There was probably much sweetness, and perhaps another actress might have made the musical more cohesive. But I wouldn't be surprised that it was the star power of Liv Ullmann that help get the show to run even those 108 performances.The lyrics are by Martin Charnin (who wrote the lyrics to Annie). Additional lyrics are by Raymond Jessel who came in later. (It's the same Ray Jessel I wrote about here who in more recent years developed a wonderful one-man cabaret act of his songs.). A few years ago, I met Ray a few times, and asked him about I Remember Mama. Knowing that it was a troubled production, I wondered if it was a tough decision to come on board under such circumstances. "Are you kidding?," he said. "I got the chance to work with Richard Rodgers. It was absolutely worth it."
There's a little bit of interesting Broadway trivia that preceeed this video, which meant nothing at the time. Prior to the scene, they staged a little tribute to Richard Rodgers -- who was in very poor health -- and had Len Cariou sing an early Rodgers and Hart song. Cariou then introduced the scene. Playing Liv Ullman's husband in the show is the actor George Hearn. The trivia is this: at the time Len Cariou was starring on Broadway in Stephen Sondheim's Sweeney Todd. And when he later left the show, he was replace by...George Hearn, who subsequently starred in the TV production version of it (opposite the Broadway Mrs. Lovett, Angela Lansbury). For those keeping score, Sweeney Todd swept the Tonys that year and won Best Musical.
Okay, all that aside, here is Liv Ullmann and family singing "A Little Bit More" from the 1979 Tony Awards.
Joe Satran has a remarkable article here on the Huffington Post about, of all things, a significant crisis in the orange-growing industry. To clear, I am not a Big Science Expert who by nature gloms onto such articles. I simply saw it, like orange juice and thought I’d like to see what this is about.
It's detailed, substantive, scientific, historic and yet (mostly) accessible. Wonderfully written, on a subject that is difficult to write about. The article concerns a devastating disease called huanglongbing or HLB or -- in human English -- "Citrus Greening" that has been crippling orange groves around the world, and has been making its way through Florida for the past five years (and has started to touch California.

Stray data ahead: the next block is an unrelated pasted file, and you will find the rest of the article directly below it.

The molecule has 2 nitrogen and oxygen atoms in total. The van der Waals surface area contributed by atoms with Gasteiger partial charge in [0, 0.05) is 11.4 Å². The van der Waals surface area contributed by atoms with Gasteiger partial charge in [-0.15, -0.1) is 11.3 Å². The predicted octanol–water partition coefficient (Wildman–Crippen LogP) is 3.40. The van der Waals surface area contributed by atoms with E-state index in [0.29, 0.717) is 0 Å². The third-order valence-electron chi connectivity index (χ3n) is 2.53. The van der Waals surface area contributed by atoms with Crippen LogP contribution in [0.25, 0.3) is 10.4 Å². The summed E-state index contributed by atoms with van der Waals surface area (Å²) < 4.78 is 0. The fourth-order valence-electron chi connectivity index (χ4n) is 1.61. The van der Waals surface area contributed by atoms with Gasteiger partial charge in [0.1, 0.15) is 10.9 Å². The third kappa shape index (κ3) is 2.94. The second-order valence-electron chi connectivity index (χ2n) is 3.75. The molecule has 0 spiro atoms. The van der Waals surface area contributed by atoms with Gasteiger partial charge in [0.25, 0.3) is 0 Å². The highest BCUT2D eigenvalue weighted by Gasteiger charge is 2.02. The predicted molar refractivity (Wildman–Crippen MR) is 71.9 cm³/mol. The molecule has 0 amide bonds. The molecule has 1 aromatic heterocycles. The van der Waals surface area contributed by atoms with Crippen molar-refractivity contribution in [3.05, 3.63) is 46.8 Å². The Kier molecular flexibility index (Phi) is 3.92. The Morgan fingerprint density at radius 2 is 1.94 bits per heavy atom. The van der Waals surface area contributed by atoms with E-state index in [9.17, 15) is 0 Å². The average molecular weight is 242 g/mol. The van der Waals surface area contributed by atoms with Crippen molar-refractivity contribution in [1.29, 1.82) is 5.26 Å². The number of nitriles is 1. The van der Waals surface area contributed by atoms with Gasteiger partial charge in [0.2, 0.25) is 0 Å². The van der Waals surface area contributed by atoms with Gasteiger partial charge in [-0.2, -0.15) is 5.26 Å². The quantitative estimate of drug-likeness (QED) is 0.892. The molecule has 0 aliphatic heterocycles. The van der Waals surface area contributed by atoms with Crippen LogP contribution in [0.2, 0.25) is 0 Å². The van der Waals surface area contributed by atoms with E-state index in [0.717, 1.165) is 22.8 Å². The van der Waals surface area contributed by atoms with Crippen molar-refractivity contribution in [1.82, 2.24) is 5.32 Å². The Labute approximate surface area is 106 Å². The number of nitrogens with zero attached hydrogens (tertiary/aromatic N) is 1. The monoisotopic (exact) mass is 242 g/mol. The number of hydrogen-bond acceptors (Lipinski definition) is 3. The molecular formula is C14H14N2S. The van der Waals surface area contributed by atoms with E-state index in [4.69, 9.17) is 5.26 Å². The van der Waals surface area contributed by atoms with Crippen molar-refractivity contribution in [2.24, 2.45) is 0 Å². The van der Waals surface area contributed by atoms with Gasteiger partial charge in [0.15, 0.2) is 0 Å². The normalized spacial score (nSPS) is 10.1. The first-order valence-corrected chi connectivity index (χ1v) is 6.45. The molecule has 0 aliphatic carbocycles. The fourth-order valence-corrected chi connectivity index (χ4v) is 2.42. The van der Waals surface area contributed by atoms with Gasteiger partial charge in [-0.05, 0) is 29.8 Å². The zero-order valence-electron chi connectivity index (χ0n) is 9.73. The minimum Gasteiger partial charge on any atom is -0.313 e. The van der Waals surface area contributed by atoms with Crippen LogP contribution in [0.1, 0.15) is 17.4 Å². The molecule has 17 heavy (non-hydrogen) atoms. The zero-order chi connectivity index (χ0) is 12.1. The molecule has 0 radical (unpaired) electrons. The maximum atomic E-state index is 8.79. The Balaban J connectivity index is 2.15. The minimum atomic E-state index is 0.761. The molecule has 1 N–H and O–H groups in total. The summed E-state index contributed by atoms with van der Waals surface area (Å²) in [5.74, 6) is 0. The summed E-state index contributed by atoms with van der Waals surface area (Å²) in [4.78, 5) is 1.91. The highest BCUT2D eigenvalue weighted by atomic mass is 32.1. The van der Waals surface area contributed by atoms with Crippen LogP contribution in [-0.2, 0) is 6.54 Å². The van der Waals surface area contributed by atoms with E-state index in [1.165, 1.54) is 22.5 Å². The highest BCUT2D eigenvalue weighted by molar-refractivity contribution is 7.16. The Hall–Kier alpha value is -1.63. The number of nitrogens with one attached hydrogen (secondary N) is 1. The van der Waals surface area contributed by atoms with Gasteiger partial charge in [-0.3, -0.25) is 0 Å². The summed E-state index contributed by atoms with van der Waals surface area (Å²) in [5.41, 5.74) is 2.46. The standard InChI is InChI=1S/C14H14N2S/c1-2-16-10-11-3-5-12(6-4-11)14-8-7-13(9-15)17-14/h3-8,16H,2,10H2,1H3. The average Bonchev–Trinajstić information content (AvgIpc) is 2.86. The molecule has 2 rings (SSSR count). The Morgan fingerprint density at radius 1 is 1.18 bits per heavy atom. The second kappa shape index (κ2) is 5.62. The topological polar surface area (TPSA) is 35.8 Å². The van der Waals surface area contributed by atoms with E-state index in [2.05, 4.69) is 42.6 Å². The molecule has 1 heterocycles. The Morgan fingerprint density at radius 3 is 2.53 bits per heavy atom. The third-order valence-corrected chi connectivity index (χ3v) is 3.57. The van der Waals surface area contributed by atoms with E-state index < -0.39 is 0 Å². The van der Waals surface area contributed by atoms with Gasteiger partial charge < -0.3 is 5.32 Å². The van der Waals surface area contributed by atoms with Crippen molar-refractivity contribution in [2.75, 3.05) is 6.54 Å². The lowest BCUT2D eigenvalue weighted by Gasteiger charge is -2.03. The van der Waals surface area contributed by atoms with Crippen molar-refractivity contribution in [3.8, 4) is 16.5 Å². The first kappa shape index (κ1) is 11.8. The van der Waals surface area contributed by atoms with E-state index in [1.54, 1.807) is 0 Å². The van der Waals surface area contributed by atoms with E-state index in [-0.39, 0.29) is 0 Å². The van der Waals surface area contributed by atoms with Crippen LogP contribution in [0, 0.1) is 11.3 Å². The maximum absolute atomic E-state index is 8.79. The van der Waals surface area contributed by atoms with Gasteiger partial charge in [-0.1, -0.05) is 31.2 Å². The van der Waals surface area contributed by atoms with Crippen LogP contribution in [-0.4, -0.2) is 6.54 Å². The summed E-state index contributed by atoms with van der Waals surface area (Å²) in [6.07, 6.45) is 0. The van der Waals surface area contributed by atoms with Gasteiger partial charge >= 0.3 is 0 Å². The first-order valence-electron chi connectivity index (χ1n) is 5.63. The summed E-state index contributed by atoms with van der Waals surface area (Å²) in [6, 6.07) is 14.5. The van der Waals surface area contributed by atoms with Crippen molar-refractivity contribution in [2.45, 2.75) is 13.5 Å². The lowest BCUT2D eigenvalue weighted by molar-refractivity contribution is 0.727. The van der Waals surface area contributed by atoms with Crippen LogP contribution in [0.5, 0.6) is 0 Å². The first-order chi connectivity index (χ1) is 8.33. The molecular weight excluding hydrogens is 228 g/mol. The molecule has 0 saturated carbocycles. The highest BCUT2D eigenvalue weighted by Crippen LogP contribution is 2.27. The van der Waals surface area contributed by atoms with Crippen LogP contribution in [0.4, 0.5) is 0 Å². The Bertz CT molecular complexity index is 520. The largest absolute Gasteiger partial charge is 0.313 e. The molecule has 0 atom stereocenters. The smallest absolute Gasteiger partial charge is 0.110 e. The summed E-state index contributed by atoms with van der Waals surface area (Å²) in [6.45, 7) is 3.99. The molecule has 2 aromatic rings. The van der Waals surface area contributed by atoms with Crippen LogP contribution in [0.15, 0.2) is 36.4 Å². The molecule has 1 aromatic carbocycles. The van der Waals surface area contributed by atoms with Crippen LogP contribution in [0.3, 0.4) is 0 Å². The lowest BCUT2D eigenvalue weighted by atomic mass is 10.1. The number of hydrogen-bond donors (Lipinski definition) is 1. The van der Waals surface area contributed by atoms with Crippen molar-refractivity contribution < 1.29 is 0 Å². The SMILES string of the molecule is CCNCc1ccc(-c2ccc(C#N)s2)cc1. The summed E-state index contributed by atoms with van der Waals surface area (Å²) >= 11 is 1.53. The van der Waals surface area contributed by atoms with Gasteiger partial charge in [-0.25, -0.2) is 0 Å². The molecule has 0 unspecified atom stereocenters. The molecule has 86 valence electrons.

But the article isn't all about science. It's also about history -- of the orange industry and also scientific research. And most interestingly about one man, Maury Boyd, an orange grower whose life has been impacted. But rather than accept the non-curable disease (at the moment -- scientists are very hard at work on a cure), he delved into some of his own science-training from college and has developed a potential way of dealing with the problem. He's been very controversial -- to the point of being called "Typhoid Maury" by some -- questioning whether his proposals are having the impact they appear, or if they're simply delaying something worse.
By the way, scientists do feel confident that they are making progress and will find a cure. The problem is that it's probably 15-20 years, which could be too devastating for the industry. Which is where Maury Boyd might come in.
Make no mistake, the article is a tad long -- "tad" being along the lines of Homer's The Odyssey, crammed (albeit only in parts) with arcane science. I skimmed many parts, though I suspect that for people involved in the subject, the full science was important to include. For the general public, less so. But over all, most especially if you come with your skimming eye well-honed, this is quite a seriously impressive exploration.
Robert J. Elisberg is a political commentator, screenwriter, novelist, tech writer and also some other things that I just tend to keep forgetting.